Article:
|Pentavia Park - Architects impression|
The developer also gave a presentation in support of the application. It has to be said that he really didn't cover himself in glory. He claimed that the proposal had received over 1,000 letters of support. A member of the committee checked and found only three (his mum, dad and auntie Peggy maybe?). He explained that the support was for a previous scheme that was so bad he withdrew it and resubmitted it. He was sure that all of the thousand would be even more chuffed with this scheme, but were probably too busy to write another letter. Committee member Gabriel Rosenberg, perhaps the brightest of the young crop of Tory Councillors, proceeded to give the developer an extremely hard time, much to the satisfaction of all gathered (perhaps apart from the developers mum, dad and auntie Peggy?). He pointed out that the lack of genuinely affordable flats was justified because the site used to be a thriving retail centre. He made the rather obvious point that it is now a bunch of derelict sheds as various former tenants had gone bust, downsized and generally knocked the concept of retailing on the head. The developer explained that he was being quite generous, as by his calculations the scheme needed no affordable element. Councillor Rozebberg was having none of it, telling the developer that such a scheme would have zero chance of success and he knew it. Burnt Oak Labour councillor, Claire Farrier was worried about air quality, picking up on the theme that Councillor Duschinsky had so eloquently made.
Veteran Tory Councillor John Marshall started to get rather irritated by the whole thing. He stated that it was clear the committee would be rejecting the scheme, for the reasons that the Council officers outlined. He saw no point wasting any more time talking about it. Several other councillors suggested that other reasons for rejection needed to be added to the list. Jon Klaff from the Barnet Cycling Campaign provided a live twitter feed for the meeting. He noted what happened as these were put forward.
Four new reasons proposed:— Jon (@jonny_smash) July 25, 2018
Air quality - rejected
Affordability - passed
Elder children - rejected
Water supply - rejected
The affordability issue was raised by Councillor Rozenberg and easily secured the support of the committee. The other proposals split more or less along party lines, with the Tories using their majority and casting vote to vote down the other rejection reasons. What rather puzzled me was why Councillors Cohen and Shooter seemed far keener on the proposal than any other committee member. They did not ask any questions and offered no real support, but were the first hands up to reject the additional refusal reasons. It also appeared that Councillor Prentice, the chair did not really understand that as chair she had the casting vote, when one of the votes split 5-5. She voted to reject the amendment. It appeared to me that this was because it was proposed by a Labour member. She did not give any justification for her vote.
As I left, I discussed what had happened with Andrew Dismore. He was livid with the committee. Dismore is a former Westminster City Councillor and he stated that it was time that councillors in Barnet woke up to the fact that it was their job to direct officers, not the other way around. He stated that the more reasons for rejection, the harder it would be for the Mayor to reverse the decision.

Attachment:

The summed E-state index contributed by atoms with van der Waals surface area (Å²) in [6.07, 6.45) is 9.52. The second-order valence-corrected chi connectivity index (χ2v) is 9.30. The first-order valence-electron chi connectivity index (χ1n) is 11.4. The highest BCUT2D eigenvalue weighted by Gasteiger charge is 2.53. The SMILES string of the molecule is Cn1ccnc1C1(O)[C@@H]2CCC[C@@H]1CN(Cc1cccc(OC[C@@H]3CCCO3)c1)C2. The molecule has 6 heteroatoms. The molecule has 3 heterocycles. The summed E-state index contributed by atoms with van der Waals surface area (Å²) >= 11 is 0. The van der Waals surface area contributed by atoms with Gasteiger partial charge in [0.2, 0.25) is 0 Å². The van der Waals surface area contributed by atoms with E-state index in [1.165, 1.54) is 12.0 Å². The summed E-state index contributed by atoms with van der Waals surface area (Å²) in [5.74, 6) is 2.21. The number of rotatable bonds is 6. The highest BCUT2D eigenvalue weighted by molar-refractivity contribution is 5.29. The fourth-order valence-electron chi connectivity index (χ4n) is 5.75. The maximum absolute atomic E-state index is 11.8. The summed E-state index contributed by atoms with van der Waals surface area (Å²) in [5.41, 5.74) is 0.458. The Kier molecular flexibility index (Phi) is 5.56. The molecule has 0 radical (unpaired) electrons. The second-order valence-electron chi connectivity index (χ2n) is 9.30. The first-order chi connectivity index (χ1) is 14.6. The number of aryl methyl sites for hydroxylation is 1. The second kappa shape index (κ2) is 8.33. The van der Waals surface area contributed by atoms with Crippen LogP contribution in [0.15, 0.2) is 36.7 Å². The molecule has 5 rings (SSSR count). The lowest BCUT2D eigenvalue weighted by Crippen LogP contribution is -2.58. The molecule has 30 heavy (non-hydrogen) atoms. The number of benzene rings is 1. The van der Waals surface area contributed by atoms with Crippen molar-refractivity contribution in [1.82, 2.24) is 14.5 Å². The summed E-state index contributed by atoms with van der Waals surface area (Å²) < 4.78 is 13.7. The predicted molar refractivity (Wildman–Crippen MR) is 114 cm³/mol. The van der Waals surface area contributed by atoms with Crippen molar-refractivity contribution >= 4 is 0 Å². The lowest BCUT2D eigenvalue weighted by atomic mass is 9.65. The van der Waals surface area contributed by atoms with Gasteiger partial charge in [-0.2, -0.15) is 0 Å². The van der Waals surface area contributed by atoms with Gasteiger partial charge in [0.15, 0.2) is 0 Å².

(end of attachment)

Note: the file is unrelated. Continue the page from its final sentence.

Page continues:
After the meeting, a few of us adjourned to the Greyhound for a pint. It is clear that this is only round one. It is over to the Mayor of London now to decide. It is quite interesting to note that a local developer has been on social media trolling residents. One of his parting shots was
"so you’ll all be fully supportive of a high rise development in another part of Mill Hill, where there isn’t a pollution issue? Brilliant! Watch this space....."
I suspect that this is just the beginning of a huge battle which will determine the shape of Mill Hill for the future generations. I suspect that these developers are just a tad deluded. In the week when we've seen Brexit do for the Brent Cross redevelopment scheme, I suspect that maybe the planning committee have done the developers a massive favour. There is a high probability that with the government completely unable to sort out any sort of a Brexit deal, the economy is in for a massive shock. The developers may well find that this has spared them the cost of putting up a huge white elephant that no one would touch with a barge pole. If I was a developer, I'd certainly think twice about spending a couple of hundred million on such a development at the moment.
From my perspective, I think that the first priority of the council and the mayor should be to get the existing housing stock full occupied, up to scratch and affordable for key workers. Proposals such as this, where the vast majority of flats are for transient workers at sky high prices will do nothing for London. I will finish by saying that the developer seemed to think he was doing us all a favour by having any social housing element at all in the scheme. I get that developers want to make the most money possible. What I don't always get is the fact that they don't seem to realise that if they don't act in a socially responsible manner, their schemes will always be far harder to bring to fruition.